“Accepting criticism, or how to handle the opinion of the internet like an adult”


“Any publicity is good publicity.”



It would be equally true to say: “Any feedback is good feedback”. It merely depends on what you choose to do with it.

Recently, I managed to figure out a way to shoehorn a bit of (selfish) feedback by making one of the questions for our Liebster Award nomination how other bloggers felt about and perceived our blog, The Well-Red Mage. We managed to get a few choice quotes from some very nice people, and I’ll want to home in on the strengths that they listed and emphasize those with the idea of diminishing the impact of our weaknesses.

Because let’s be honest: we’re not perfect. The Well-Red Mage, contrary to popular belief, is not perfect. I’m not perfect. But I can reach degrees of better or worse and one of the great ways to become better is by learning how to receive quality, constructive feedback whether good or bad.

The problem is: this is the internet. And generally feedback is far from constructive, far from qualitative. Generally it’s ad hominem and straw men. Just look at the comments on YouTube which range from cruel to illiterate. In 2016, it’s tough to have an opinion without facing some faceless opposition on the web which may wind up labeling you an idiot, a retard or just fat and dumb, or a number of expletives.

So what is the blogger to do with poor feedback? Act like an adult, avoid getting defensive, and learn.

Case in point (somewhat): I was eye-balling some of our metrics recently to see how we can improve when I discovered that we’ve received about 25 views from Reddit since our blog’s inception. What’s strange about that is I never visit Reddit and so far as I know we’ve nothing to do with the place. I found out some kind soul shared a few of our reviews there! “So shines a good deed in a weary world.” The Well-Red Mage salutes you, nameless soldier.

I also came across this reply someone wrote:


“One thing I don’t really like is the whole separation of categories (Graphics, Story, Difficulty, etc.). Games are cohesive experiences, and the reviews should be as well. Breaking out the categories seems really amateurish. It’s much better if you can touch on the different elements in a cohesive, organic way. You’d never read a film broken down into Acting, Script, Cinematography, Score, etc., or a music review with Vocals, Production, Lyrics, etc.”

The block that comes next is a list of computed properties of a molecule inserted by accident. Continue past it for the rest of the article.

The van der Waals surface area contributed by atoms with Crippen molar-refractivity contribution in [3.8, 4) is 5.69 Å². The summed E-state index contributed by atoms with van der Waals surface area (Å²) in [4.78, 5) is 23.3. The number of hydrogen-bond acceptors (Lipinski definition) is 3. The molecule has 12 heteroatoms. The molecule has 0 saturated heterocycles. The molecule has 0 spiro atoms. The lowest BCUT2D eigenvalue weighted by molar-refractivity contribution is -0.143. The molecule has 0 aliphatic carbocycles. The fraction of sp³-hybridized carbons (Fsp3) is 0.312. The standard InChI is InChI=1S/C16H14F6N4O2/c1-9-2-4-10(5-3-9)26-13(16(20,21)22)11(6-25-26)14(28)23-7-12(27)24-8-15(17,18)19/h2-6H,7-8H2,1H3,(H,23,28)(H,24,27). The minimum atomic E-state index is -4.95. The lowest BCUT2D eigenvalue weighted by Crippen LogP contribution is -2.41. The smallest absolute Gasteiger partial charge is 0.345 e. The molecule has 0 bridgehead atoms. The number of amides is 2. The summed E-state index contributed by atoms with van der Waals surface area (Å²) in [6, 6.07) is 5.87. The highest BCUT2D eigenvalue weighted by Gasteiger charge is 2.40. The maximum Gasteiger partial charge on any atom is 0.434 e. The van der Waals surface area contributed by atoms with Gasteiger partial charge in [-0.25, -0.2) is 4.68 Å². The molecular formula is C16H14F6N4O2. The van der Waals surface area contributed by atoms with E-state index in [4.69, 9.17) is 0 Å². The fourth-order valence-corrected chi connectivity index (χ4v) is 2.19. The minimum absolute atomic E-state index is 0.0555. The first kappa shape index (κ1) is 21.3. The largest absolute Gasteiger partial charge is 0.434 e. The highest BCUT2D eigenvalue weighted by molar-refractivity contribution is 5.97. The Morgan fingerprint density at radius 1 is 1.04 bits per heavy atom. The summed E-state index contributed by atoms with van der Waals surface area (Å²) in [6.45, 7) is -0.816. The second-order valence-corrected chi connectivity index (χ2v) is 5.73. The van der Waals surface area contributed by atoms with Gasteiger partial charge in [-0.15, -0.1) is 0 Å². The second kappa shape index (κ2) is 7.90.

There was a link to our blog following the statement as an example of this kind of review style. There’s no hiding it. We’ve stuck to the same format for our reviews since the dawn of the Mages, deliberately deciding to utilize both a “cohesive” body of text and a broken down score system for various elements of the game in order to accomplish two things:

1. Appeal to people who don’t care to read long posts by delivering quick and accessible to find info and scores, and 2. Appeal to people who still like to read posts with personality that sound more like narration than like grading homework.

There could be a third reason which is that personally this helps me to write the in-depth reviews that I want to write by having the scores present so I don’t forget about any elements.

So, to reiterate, it seems to me that some people just really don’t want to skim through a whole post to find isolated information, like how good the multiplayer in a game is or how hard it is. I fit into this category. Reading and writing as much as I do, while still making time for the most important things in life, takes up so much energy that I rarely read entire blog articles. Sorry, everybody I follow. I scan posts for the information I want. But if a post is too long, it’s too time-consuming to try to find the information I want beneath all of the fluff or other important but not relevant info.